Some municipalities have flood insurance studies and maps prepared by the Federal Emergency Management Agency (FEMA) which indicate the floodway boundary for some streams. In the absence of such a study, the floodway shall be considered to extend 50 feet landward from the top of each streambank. In Centre County, FEMA has delineated floodway areas along Spring Creek in Spring Township, Bellefonte Borough and Milesburg Borough; and also along Bald Eagle Creek in Boggs Township, Milesburg Borough, and some downstream municipalities. Most other areas and streams would use the "50 foot rule" mentioned above.
Types of Permits
Projects that are large in scale or impact require the submission of detailed drawings and engineering studies to show the impact of the project to the stream. These types of projects, for example, a highway bridge over a large stream, would need to be designed by a professional. Chapter 105 GENERAL PERMITS were created for activities or structures that do not pose a significant threat to flooding or the environment. A Chapter 105 General Permit (GP) has a pre-approved set of conditions, construction limits, dimensions and other criteria which apply to many common types of projects. If the work that an applicant is proposing meets all of the conditions of the GP, then the applicant need only register his/her intent to use said GP, and receive acknowledgement. The conditions of each GP are included in Part One and Part Two of the permit. Follow the PA DEP "eLibrary" page for GENERAL PERMITS link below to find these conditions. The Conservation District will do a review of your application after it is submitted to ensure that you meet the conditions of the GP being applied for.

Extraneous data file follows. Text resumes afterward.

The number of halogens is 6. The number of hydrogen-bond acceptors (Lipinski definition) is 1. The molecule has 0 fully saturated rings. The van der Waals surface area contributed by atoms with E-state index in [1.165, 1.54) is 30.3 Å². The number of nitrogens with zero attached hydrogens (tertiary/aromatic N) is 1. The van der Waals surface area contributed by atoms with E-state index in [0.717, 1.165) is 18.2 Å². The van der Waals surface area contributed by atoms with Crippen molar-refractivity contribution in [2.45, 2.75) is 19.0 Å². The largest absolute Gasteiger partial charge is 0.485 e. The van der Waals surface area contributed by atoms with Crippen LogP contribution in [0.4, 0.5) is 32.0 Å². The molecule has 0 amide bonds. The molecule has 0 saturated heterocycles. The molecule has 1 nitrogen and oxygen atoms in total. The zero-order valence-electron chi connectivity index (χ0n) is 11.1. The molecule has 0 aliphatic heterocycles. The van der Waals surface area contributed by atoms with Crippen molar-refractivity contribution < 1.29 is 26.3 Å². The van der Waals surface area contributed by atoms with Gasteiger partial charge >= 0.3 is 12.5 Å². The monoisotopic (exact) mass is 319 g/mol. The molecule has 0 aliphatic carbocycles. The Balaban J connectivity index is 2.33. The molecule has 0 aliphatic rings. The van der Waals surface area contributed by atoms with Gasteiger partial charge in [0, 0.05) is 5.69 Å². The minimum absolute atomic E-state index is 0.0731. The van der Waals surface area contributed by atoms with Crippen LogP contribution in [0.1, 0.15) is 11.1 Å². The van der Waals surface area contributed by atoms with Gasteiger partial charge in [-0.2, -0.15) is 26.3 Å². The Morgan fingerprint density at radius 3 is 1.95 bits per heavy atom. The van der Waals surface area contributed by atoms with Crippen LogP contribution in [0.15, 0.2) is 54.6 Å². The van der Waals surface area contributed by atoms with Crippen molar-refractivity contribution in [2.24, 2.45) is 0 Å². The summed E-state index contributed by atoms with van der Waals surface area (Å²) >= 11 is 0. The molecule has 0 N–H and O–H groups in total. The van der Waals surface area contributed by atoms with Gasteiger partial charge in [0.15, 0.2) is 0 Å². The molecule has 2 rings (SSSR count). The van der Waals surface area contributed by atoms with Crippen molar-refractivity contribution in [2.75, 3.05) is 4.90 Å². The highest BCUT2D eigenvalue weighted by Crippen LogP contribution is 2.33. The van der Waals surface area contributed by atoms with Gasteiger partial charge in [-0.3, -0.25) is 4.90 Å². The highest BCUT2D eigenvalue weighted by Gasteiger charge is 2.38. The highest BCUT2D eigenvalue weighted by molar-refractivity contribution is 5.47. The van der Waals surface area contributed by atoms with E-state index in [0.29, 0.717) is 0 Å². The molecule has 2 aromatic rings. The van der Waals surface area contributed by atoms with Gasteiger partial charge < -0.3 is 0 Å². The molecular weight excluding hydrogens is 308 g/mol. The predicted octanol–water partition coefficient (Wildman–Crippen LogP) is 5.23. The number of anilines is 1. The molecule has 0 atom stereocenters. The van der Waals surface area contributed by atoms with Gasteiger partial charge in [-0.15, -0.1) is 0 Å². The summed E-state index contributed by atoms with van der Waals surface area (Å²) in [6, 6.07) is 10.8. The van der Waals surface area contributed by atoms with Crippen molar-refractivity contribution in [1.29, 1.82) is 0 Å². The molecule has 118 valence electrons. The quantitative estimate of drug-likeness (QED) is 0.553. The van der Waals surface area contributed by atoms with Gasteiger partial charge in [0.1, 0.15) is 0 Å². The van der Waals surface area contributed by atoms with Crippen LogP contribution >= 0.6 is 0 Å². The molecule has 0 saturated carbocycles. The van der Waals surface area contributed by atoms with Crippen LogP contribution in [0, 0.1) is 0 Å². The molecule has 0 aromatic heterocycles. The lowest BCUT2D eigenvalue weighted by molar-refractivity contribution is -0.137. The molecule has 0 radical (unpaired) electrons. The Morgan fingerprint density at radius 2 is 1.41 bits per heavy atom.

Often, the Chapter 93 stream designation may dictate whether or not a GP may be used for a project. Official designations of drainage basins and streams are listed in Chapter 93. Water Quality Standards of the Pennsylvania Code. PA-DEP's eMapPA site may be used as a guide to locate streams/watersheds designated as "High Quality" and "Exceptional Value", also known as "Special Protection waters".